In the house of Helios, god of the sun and mightiest of the Titans, a daughter is born. But Circe has neither the look nor the voice of divinity, and is scorned and rejected by her kin. Increasingly isolated, she turns to mortals for companionship, leading her to discover a power forbidden to the gods: witchcraft.
When love drives Circe to cast a dark spell, wrathful Zeus banishes her to the remote island of Aiaia. There she learns to harness her occult craft, drawing strength from nature. But she will not always be alone; many are destined to pass through Circe’s place of exile, entwining their fates with hers. The messenger god, Hermes. The craftsman, Daedalus. A ship bearing a golden fleece. And wily Odysseus, on his epic voyage home.
There is danger for a solitary woman in this world, and Circe’s independence draws the wrath of men and gods alike. To protect what she holds dear, Circe must decide whether she belongs with the deities she is born from, or the mortals she has come to love. (Goodreads)
After reading and adoring The Song of Achilles last year, I was so incredibly excited for Circe to come out. I waited in anticipation and had to stop myself from starting it in the weeks before my dissertation deadline. I was disciplined, saving it for the week after I had handed in my final piece of coursework, and then I devoured it. It was worth the wait.
Madeline Miller is a naturally gifted storyteller. The way in which she recounts Greek myth is truly captivating, and for somebody who has a very limited knowledge of Greek mythology, I did not feel at all disadvantaged when reading this novel. It managed to explain and remind me who different Gods or characters were (I knew the names of many Gods but not their vocations) without making it an obvious Greek myth lesson. Instead, information was abundant but subtle. I’d recommend this to anybody, regardless of whether you have heard of Circe previously, or are at all familiar with Greek mythologies.
The writing in this novel is beautiful, atmospheric and incredibly moreish. The descriptions of setting, from the lands of the Gods and her father, Helios’ home, to the island to which she is exiled are so delightful to imagine. I found myself simultaneously wanting to eat the story up, while also wanting to read slowly and immerse myself, enjoying every word.
The plot of this novel is surprisingly full of different facets. Circe has many an interesting visitor to her island of exile and embarks on adventures of her own. These aspects incorporate some of the more famous Greek stories (including characters such as Odysseus, Prometheus, Jason and more), which will thrill any Greek mythology buff. I loved experiencing these famous characters and tales from the perspective of Circe, a small part of their larger stories.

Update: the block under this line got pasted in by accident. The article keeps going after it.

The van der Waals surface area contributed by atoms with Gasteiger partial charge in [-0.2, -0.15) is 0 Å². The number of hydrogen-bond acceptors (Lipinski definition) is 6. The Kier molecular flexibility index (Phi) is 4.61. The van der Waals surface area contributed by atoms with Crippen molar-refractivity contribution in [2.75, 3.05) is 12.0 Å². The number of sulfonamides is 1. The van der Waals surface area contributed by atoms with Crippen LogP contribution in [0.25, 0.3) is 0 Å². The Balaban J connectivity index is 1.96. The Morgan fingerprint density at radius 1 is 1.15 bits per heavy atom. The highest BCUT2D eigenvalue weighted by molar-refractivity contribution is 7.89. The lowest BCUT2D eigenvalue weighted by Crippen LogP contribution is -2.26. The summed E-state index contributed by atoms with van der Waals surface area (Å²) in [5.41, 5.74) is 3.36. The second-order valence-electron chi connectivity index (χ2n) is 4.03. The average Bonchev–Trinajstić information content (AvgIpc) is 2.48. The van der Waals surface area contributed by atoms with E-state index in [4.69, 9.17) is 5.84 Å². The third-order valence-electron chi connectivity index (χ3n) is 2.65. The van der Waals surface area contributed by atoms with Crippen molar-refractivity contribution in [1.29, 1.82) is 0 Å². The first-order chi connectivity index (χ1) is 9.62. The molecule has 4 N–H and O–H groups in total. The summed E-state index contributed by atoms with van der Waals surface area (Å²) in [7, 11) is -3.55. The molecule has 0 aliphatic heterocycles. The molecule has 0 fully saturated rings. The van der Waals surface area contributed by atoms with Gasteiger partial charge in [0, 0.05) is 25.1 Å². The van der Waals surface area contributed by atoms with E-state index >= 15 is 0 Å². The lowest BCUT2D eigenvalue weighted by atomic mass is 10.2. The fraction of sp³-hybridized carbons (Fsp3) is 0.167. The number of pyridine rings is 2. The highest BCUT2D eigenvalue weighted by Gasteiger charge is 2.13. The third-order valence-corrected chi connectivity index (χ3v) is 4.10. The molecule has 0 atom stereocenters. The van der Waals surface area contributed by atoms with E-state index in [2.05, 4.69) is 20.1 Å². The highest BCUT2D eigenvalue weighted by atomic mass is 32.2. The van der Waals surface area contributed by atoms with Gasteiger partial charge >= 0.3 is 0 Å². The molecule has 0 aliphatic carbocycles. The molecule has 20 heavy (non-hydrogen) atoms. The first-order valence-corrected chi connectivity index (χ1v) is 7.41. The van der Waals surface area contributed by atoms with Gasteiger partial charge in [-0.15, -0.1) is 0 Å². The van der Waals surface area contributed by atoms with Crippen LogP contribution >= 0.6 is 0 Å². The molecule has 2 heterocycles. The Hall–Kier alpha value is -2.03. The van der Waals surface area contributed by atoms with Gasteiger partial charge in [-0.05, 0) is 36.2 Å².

I loved this story and the portrayal of the Gods. I’ve always loved the Greek idea of multiple deities, and the way in which they are portrayed as being selfish and harsh and focused primarily on their pleasures. While there are a number of interesting characters and Greek God guest stars, Circe is by far the most interesting. She is not necessarily a perfect character, possessing the flaws and impulse and erratic emotion which characterises Greek Gods. She does seemingly horrid things and at times makes silly mistakes. However, in ways this makes her far more of a realistic heroine to root for, and gives her an interesting, ‘mortal like’ quality. She experiences fantastic character development, after lifetimes of being treated and seen as nothing, being overlooked by those she hoped would love her, and some fairly brutal treatment she flourishes in exile, revelling in her own power and company, finding her strengths and developing. I love the idea that after experiencing so much pining and sadness at the hands of those who overlooked her she becomes all that she will ever need, depending far less on others. She exudes girl power and independence.
Overall, I loved this book and I simply can’t recommend it to you enough. I think it may well be my favourite of the year, and may be one of my new favourites of all time. I would seriously recommend it. Beautiful, elegant, poignant, accessible for Greek novices (like myself), and a literary treat.